Seeing as how most of the country has had to deal with some type of inclement weather this winter, it should come as no surprised that many structures have required some repairs. However, the repairs to one elementary school in Illinois led to a much more in-depth investigation after fears that asbestos had been exposed.
Located in Lake Zurich, Illinois, the May Whitney Elementary School was forced to send clean-up crews last weekend after a transformer that malfunctioned during a winter storm led to leaks in a number of the school’s rooms. However, upon cleaning the rooms, workers made another discovery that led to Superintendent Dr. Mike Egan sending an emergency email out to parents that Sunday evening.
“The school is being closed as a precautionary measure while we await air quality test results,” Egan said, according to the town’s Patch.com page. “We just became aware this evening that while wet carpeting was being removed during the post-storm cleanup process some glue and tile containing asbestos may have been disturbed.”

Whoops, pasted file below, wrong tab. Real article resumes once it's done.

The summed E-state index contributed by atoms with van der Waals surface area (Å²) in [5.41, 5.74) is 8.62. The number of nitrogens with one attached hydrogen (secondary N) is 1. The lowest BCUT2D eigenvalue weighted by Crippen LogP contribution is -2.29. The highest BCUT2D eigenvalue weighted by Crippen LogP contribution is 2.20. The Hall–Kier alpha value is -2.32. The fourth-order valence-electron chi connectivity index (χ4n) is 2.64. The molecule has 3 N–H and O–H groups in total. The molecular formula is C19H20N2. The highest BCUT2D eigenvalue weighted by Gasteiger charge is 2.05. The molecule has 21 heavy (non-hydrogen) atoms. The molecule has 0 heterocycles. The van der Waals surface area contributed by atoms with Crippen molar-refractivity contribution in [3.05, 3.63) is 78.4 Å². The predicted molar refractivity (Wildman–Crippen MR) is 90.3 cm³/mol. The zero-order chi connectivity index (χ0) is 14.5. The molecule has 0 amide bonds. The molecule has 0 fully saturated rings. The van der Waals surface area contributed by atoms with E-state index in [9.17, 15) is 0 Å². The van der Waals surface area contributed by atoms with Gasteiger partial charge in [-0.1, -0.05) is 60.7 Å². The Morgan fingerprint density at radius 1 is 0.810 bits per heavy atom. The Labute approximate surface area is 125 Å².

He added that an asbestos consultant had already inspected the area, and that further test results were being commissioned before the school reopened its doors.
Thankfully, follow-up tests performed by an asbestos management company found that no asbestos structures had been detected. Because it was determined that the restoration company brought in to fix the leaks had disturbed the asbestos-containing tiles, and then now followed the proper protocol to remove the substance, they were also hit with the costs associated with the required follow-up testing.
Because countless individuals and families live in homes and work in buildings that contain construction products that contain asbestos fibers, there is a risk that mishaps such as this could lead to some individuals developing asbestosis, mesothelioma, or some type of lung cancer as a result. If you or a loved one is stricken with an asbestos exposure related cancer, speaking with an asbestos lawyer may help enable a lawsuit against makers of the dangerous products that could result in a substantial settlement.